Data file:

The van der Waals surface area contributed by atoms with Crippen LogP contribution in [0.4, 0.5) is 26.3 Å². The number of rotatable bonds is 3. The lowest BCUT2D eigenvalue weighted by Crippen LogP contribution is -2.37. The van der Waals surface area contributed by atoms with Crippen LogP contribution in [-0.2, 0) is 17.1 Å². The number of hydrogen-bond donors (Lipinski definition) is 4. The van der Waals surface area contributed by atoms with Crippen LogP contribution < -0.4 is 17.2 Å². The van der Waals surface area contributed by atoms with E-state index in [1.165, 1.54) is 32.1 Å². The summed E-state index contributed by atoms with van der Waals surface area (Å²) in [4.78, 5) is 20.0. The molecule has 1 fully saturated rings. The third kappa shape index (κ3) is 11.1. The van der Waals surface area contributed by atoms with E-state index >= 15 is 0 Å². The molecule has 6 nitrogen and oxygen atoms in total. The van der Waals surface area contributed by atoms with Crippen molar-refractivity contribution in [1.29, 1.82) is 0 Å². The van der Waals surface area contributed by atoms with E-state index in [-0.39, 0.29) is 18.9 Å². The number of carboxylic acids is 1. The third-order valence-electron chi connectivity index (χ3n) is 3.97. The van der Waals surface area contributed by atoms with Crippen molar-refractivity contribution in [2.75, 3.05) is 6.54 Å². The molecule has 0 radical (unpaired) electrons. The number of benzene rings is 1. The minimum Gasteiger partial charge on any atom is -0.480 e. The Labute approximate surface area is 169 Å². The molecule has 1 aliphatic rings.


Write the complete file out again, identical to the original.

The van der Waals surface area contributed by atoms with Crippen LogP contribution in [0.4, 0.5) is 26.3 Å². The number of rotatable bonds is 3. The lowest BCUT2D eigenvalue weighted by Crippen LogP contribution is -2.37. The van der Waals surface area contributed by atoms with Crippen LogP contribution in [-0.2, 0) is 17.1 Å². The number of hydrogen-bond donors (Lipinski definition) is 4. The van der Waals surface area contributed by atoms with Crippen LogP contribution < -0.4 is 17.2 Å². The van der Waals surface area contributed by atoms with E-state index in [1.165, 1.54) is 32.1 Å². The summed E-state index contributed by atoms with van der Waals surface area (Å²) in [4.78, 5) is 20.0. The molecule has 1 fully saturated rings. The third kappa shape index (κ3) is 11.1. The van der Waals surface area contributed by atoms with E-state index >= 15 is 0 Å². The molecule has 6 nitrogen and oxygen atoms in total. The van der Waals surface area contributed by atoms with Crippen molar-refractivity contribution in [1.29, 1.82) is 0 Å². The van der Waals surface area contributed by atoms with E-state index in [-0.39, 0.29) is 18.9 Å². The number of carboxylic acids is 1. The third-order valence-electron chi connectivity index (χ3n) is 3.97. The van der Waals surface area contributed by atoms with Crippen molar-refractivity contribution in [2.75, 3.05) is 6.54 Å². The molecule has 0 radical (unpaired) electrons. The number of benzene rings is 1. The minimum Gasteiger partial charge on any atom is -0.480 e. The Labute approximate surface area is 169 Å². The molecule has 1 aliphatic rings.